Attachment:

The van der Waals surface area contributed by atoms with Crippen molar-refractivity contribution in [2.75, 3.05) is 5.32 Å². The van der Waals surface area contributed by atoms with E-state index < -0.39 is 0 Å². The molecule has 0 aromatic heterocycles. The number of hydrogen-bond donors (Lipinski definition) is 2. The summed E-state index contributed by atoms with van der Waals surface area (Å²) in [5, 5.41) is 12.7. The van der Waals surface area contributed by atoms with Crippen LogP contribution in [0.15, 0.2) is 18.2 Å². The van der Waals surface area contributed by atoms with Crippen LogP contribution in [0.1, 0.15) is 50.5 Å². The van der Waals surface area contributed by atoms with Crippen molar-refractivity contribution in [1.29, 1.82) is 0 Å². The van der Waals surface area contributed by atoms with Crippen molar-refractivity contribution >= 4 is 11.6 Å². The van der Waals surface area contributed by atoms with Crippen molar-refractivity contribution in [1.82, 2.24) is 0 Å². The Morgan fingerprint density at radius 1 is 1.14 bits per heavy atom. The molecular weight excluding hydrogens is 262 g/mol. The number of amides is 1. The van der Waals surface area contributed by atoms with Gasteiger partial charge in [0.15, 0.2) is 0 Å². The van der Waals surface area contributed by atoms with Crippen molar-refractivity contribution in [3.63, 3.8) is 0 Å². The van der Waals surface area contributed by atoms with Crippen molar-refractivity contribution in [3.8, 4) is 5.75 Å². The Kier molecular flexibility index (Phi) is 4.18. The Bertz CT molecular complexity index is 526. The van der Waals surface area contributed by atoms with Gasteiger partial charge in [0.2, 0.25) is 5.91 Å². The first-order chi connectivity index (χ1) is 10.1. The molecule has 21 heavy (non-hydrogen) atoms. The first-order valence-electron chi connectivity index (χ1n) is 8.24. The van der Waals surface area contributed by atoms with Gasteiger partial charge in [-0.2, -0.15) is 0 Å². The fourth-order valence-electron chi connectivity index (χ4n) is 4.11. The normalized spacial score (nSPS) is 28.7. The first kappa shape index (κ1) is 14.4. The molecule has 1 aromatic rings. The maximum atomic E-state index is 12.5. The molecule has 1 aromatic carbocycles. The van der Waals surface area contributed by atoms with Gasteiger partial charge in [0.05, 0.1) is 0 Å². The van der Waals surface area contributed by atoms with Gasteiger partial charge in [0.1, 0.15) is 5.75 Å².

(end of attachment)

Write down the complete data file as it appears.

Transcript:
The van der Waals surface area contributed by atoms with Crippen molar-refractivity contribution in [2.75, 3.05) is 5.32 Å². The van der Waals surface area contributed by atoms with E-state index < -0.39 is 0 Å². The molecule has 0 aromatic heterocycles. The number of hydrogen-bond donors (Lipinski definition) is 2. The summed E-state index contributed by atoms with van der Waals surface area (Å²) in [5, 5.41) is 12.7. The van der Waals surface area contributed by atoms with Crippen LogP contribution in [0.15, 0.2) is 18.2 Å². The van der Waals surface area contributed by atoms with Crippen LogP contribution in [0.1, 0.15) is 50.5 Å². The van der Waals surface area contributed by atoms with Crippen molar-refractivity contribution in [1.29, 1.82) is 0 Å². The van der Waals surface area contributed by atoms with Crippen molar-refractivity contribution >= 4 is 11.6 Å². The van der Waals surface area contributed by atoms with Crippen molar-refractivity contribution in [1.82, 2.24) is 0 Å². The Morgan fingerprint density at radius 1 is 1.14 bits per heavy atom. The molecular weight excluding hydrogens is 262 g/mol. The number of amides is 1. The van der Waals surface area contributed by atoms with Gasteiger partial charge in [0.15, 0.2) is 0 Å². The van der Waals surface area contributed by atoms with Crippen molar-refractivity contribution in [3.63, 3.8) is 0 Å². The van der Waals surface area contributed by atoms with Crippen molar-refractivity contribution in [3.8, 4) is 5.75 Å². The Kier molecular flexibility index (Phi) is 4.18. The Bertz CT molecular complexity index is 526. The van der Waals surface area contributed by atoms with Gasteiger partial charge in [0.2, 0.25) is 5.91 Å². The first-order chi connectivity index (χ1) is 10.1. The molecule has 21 heavy (non-hydrogen) atoms. The first-order valence-electron chi connectivity index (χ1n) is 8.24. The van der Waals surface area contributed by atoms with Gasteiger partial charge in [-0.2, -0.15) is 0 Å². The fourth-order valence-electron chi connectivity index (χ4n) is 4.11. The normalized spacial score (nSPS) is 28.7. The first kappa shape index (κ1) is 14.4. The molecule has 1 aromatic rings. The maximum atomic E-state index is 12.5. The molecule has 1 aromatic carbocycles. The van der Waals surface area contributed by atoms with Gasteiger partial charge in [0.05, 0.1) is 0 Å². The van der Waals surface area contributed by atoms with Gasteiger partial charge in [0.1, 0.15) is 5.75 Å².